In 1894 Sir Francis Galton devised this simple machine to demonstrate the central limit theorem: Beads inserted at the top drop through successive rows of pegs, bouncing left or right as they hit each peg and landing finally in a row of bins at the bottom. Though the path of any given bead can’t be predicted, in the aggregate they form a bell curve. Delighted with this, Galton wrote:

Order in Apparent Chaos: I know of scarcely anything so apt to impress the imagination as the wonderful form of cosmic order expressed by the Law of Frequency of Error. The law would have been personified by the Greeks and deified, if they had known of it. It reigns with serenity and in complete self-effacement amidst the wildest confusion. The huger the mob, and the greater the apparent anarchy, the more perfect is its sway. It is the supreme law of Unreason. Whenever a large sample of chaotic elements are taken in hand and marshalled in the order of their magnitude, an unsuspected and most beautiful form of regularity proves to have been latent all along.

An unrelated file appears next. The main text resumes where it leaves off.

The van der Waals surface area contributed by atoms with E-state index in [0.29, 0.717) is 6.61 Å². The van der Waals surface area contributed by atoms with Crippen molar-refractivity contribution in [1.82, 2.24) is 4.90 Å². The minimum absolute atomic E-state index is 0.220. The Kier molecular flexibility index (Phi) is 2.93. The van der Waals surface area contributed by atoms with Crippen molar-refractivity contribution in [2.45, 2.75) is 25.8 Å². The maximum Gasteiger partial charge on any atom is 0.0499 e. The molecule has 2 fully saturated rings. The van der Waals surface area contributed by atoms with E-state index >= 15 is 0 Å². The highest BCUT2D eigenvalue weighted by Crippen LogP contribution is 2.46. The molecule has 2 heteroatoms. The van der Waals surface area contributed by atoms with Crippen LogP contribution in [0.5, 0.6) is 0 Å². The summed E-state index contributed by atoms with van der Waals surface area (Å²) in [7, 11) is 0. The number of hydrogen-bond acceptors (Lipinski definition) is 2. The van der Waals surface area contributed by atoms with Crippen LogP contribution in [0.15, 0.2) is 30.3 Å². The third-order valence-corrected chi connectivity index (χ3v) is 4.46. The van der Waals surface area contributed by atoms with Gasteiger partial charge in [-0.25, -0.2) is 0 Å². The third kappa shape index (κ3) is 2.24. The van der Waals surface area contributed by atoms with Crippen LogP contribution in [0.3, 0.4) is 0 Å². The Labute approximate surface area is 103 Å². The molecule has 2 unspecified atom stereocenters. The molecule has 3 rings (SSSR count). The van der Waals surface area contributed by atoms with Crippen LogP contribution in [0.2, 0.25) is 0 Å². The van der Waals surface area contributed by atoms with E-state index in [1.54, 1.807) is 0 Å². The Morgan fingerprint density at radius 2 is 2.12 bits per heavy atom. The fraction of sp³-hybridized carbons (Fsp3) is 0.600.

Square Deal

From Recreational Mathematics Magazine, 1961, a magic square of cards:

Each row, column, and main diagonal contains an ace, king, queen, and jack and all four suits. There are numerous other subsquares and symmetrical subsets of squares that have the same property, including the center 2 × 2 square and the four corner squares.

(Recreational Mathematics Magazine 34:5, 24-29, via Pi Mu Epsilon Journal, “Unusual Magic Squares,” 6:2 [Spring 1975], 54-55.)

The Chemists’ Drinking Song

In a 1963 essay, Isaac Asimov pointed out that paradimethylaminobenzaldehyde can be sung to the tune of “The Irish Washerwoman.” Inspired, John A. Carroll wrote this jig:

Sodium citrate, ammonium cyanide
Phosphates and nitrates and chlorides galore
Just have one o’ these and you’ll never need more.

Got messed up last night on furfuryl alcohol